Section: New Results

Modelling of complex flows

Dynamics of sedimentary river beds with stochastic fluctuations

Participants : Emmanuel Audusse, Philippe Ung.

We studied in [9] the behaviour of the solution of the Saint-Venant–Exner equations when a stochastic term is introduced in the model through the sediment flux. A first investigation was done considering periodic boundary conditions and the next part of this study is devoted to the case when physical ones are imposed. Our goal is to investigate the possibility to bring out a characteristic long time behaviour and to establish a relation between the injected noise and the physical parameters involved in the model. This work was achieved in collaboration with Sébastien Boyaval from Lab. Hydraulique Saint-Venant.

Non-hydrostatic effects

Participants : Nora Aïssiouene, Marie-Odile Bristeau, Edwige Godlewski, Dena Kazerani, Anne Mangeney, Jacques Sainte-Marie, Nicolas Seguin.

The objective is to derive a model corresponding to a depth averaged version of the incompressible Euler equations with free surface and to develop a robust numerical method for the resolution of the model.

Concerning the modelling aspect, a non-hydrostatic shallow water-type model approximating the incompressible Euler and Navier-Stokes sytems with free surface was developped and published in [13] . The closure relations are obtained by a minimal energy constraint instead of an asymptotic expansion. The model slightly differs from the well-known Green-Naghdi model and is confronted with stationary and analytical solutions of the Euler system corresponding to rotational flows.

The numerical approximation relies on a projection-correction type scheme. The hyperbolic part of the system is approximated using a kinetic finite volume solver and the correction step implies to solve an elliptic problem involving the non-hydrostatic part of the pressure.

In one dimension, the resolution of the incompressibility problem leads to solve a mixed problem where the pressure and the velocity are defined in compatible approximation spaces. This step uses a variationnal formulation of the shallow water version of the incompressibility condition.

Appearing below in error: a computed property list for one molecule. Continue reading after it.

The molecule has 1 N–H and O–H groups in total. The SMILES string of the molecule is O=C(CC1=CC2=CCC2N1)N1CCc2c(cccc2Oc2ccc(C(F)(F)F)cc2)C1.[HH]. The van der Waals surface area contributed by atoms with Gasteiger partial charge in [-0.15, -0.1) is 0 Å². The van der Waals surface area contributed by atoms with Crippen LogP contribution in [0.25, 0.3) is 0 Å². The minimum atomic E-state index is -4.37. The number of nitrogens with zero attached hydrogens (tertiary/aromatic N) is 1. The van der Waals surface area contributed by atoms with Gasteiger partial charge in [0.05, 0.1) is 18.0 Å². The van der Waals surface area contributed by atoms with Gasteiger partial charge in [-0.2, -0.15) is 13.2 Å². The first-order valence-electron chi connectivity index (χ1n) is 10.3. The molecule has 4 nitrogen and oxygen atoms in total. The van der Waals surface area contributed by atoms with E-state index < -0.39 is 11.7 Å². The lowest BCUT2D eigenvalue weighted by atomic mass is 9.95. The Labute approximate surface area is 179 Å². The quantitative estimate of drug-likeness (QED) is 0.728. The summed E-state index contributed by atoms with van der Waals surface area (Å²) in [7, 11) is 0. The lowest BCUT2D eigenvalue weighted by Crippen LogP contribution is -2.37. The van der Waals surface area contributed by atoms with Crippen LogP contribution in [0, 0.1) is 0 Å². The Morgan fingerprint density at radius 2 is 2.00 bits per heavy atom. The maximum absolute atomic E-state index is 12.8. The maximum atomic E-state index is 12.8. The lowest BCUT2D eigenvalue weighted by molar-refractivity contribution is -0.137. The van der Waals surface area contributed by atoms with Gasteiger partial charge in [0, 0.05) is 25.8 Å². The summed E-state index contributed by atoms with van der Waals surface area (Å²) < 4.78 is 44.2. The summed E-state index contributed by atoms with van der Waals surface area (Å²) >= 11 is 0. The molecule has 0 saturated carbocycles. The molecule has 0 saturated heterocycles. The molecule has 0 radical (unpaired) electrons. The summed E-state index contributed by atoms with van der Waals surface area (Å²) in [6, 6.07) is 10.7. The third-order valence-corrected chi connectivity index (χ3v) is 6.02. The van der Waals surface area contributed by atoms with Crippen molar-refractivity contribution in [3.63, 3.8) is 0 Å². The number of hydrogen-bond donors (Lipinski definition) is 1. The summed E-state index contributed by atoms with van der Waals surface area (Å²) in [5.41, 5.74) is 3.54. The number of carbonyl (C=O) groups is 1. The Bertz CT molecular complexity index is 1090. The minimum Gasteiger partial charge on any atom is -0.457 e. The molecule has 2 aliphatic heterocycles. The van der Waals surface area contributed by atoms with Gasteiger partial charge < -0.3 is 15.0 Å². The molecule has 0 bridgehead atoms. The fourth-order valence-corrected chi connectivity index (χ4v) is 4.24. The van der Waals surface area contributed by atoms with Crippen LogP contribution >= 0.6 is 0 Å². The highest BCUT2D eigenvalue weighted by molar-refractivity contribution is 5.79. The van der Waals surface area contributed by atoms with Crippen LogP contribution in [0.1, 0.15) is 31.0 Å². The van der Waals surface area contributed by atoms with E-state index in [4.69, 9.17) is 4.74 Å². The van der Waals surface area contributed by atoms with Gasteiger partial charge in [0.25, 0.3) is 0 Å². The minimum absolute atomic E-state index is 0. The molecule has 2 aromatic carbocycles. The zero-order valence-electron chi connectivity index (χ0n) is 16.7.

This numerical scheme satisfies classical properties (positivity, well-balancing and consistency) and a discrete entropy inequality. Several numerical experiments are performed to confirm the relevance of our approach.

This approach will allow us to extend the numerical method in higher dimensions and to treat particular difficult cases occuring in specific geophysical situations (dry/wet interfaces).

Plasticity in Shallow Water equations

Participant : Nicolas Seguin.

In collaboration with Bruno Després and Clément Mifsud from Univ. Pierre et Marie Curie, we proposed in [20] a new definition of solutions for hyperbolic Friedrichs' systems in bounded domains, which follows the idea of Lions' dissipative solutions and Otto's boundary formulation for conservation laws. We proved in the classical settings existence and uniqueness. The goal of this project is to be able to incorporate nonlinear effects of plasticity in models of elasticity or overflowing in channels for shallow water flows, by adding entropy compatible constraints.

Management of marine energies

Participants : Cindy Guichard, Martin Parisot, Jacques Sainte-Marie, Julien Salomon.

The purpose of this project is to model floating devices (like buoys) in the context of recovering energy from water resources (seas and oceans). If the free surface flow can be handled by means of the Saint-Venant equations, the area under the buoys requires a different modelling (for example equivalence with springs) as the surface is constrained. The Archimedes' principle is also involved. Some preliminary numerical results were obtained thanks to the FreshKiss3D code.

To go further, the optimisation of the overall process is also under consideration. Indeed, to maximise the amount of recovered energy, the bathymetry, the shape of the buoy, the number of buoys are critical parameters which must be modelled in view of industrial applications. Optimal control methods are applied to determine the best configuration depending on the devices: optimisation of the kinetic energy for water-turbines or of the potential energy for buoys.